While it is impossibe to say for sure,the second gen iPad 2 had a similar reduction in its SOC and it gained around two extra hours of battery life with everything else being equal.
     
  10. macrumors 6502

    Joined:
    Jun 13, 2008
    #10
    I'm sorry, I don't quite follow what you're saying here. TSMC isn't supplying any SOCs to Apple at the moment as far as I know, and it's unlikely that the 9.7" iPad is going to get a new processor before the second-generation mini is released.

    There will never be an A5X mini. Any future upgrade is going to be to an A6 or better, regardless of the retina factor. This is far more important to the device than going to a 2048x1536 display, which makes very little sense for an entry-level tablet in the current market.
    There's no point in "testing" at 28nm if your next move is to 20nm, nor does doing so buy any time. The process size decision is one based on price (i.e., tooling and yield) and available capacity.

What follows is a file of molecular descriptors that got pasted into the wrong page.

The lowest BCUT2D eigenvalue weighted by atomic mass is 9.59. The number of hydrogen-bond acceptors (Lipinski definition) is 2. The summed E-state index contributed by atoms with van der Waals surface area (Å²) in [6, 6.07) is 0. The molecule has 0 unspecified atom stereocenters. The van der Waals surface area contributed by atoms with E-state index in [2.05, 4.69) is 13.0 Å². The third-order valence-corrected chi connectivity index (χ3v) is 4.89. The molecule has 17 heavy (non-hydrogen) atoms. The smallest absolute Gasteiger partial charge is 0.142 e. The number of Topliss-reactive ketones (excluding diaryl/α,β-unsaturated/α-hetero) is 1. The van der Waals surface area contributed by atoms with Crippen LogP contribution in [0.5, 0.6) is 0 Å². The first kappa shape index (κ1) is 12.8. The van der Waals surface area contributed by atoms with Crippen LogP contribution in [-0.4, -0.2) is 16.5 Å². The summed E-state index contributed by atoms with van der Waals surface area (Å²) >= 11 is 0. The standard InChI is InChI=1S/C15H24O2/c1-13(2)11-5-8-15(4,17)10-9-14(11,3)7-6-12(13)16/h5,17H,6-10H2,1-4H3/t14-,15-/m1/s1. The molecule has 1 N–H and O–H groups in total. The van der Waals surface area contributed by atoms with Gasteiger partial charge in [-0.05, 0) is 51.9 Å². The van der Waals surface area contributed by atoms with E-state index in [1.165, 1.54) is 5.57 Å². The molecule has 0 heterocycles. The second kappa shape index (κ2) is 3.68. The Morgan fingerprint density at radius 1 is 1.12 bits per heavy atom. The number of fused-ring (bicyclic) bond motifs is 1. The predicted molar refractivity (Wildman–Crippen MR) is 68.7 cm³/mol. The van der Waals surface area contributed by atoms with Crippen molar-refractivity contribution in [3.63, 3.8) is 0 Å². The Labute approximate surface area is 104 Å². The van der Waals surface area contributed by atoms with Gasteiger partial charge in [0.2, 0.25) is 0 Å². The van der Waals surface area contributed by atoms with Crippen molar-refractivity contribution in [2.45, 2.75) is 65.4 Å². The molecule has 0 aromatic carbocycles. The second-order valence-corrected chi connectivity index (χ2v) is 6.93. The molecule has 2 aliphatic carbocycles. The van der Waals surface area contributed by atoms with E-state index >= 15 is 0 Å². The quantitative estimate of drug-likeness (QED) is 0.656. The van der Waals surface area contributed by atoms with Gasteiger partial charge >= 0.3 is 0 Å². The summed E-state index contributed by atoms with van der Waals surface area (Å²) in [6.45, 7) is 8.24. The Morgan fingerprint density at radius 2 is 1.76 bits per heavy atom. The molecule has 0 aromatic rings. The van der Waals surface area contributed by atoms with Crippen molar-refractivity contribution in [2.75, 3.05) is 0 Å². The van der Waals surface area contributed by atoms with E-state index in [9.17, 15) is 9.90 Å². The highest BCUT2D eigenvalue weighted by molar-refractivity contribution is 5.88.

None whatsoever, all things being equal. There's no point in paying for 28nm buildout if 20nm is available at the price and volume you need. "Testing" a new supplier just isn't done that way.
    Absolutely agreed.
     
  11. thread starter macrumors regular

    Joined:
    Nov 12, 2012
    #11
    Well, thanks for all the information. Now sincerely, hope the A7 / A7X variations are ready in time for the ipad 5.

    a 20nm SoC combined to growing efficient Wi-fi / Bluetooth chips and a less power-hungry display ( i.e. MEMS display, IGZO) should easily pave way for a massive battery life improvement. TSMC claim is that the 20nm is 25% more efficient than its 28nm version ( so I am assuming around the same improvement over the Samsung 32nm - since there isn't too much difference between the two). MEMS / IGZO tech claims around another 40-60% improved battery life on display. Putting the new chip & screen together should easily crank up the battery life by at least 4-5 hours on normal use,which is mighty impressive. ( unless apple decides to rapidly decrease the battery size / capacity in a bid to get reduce weight / thickness and retain the same 10-11 hour life. I am not concerned about the thickness, jz d weight.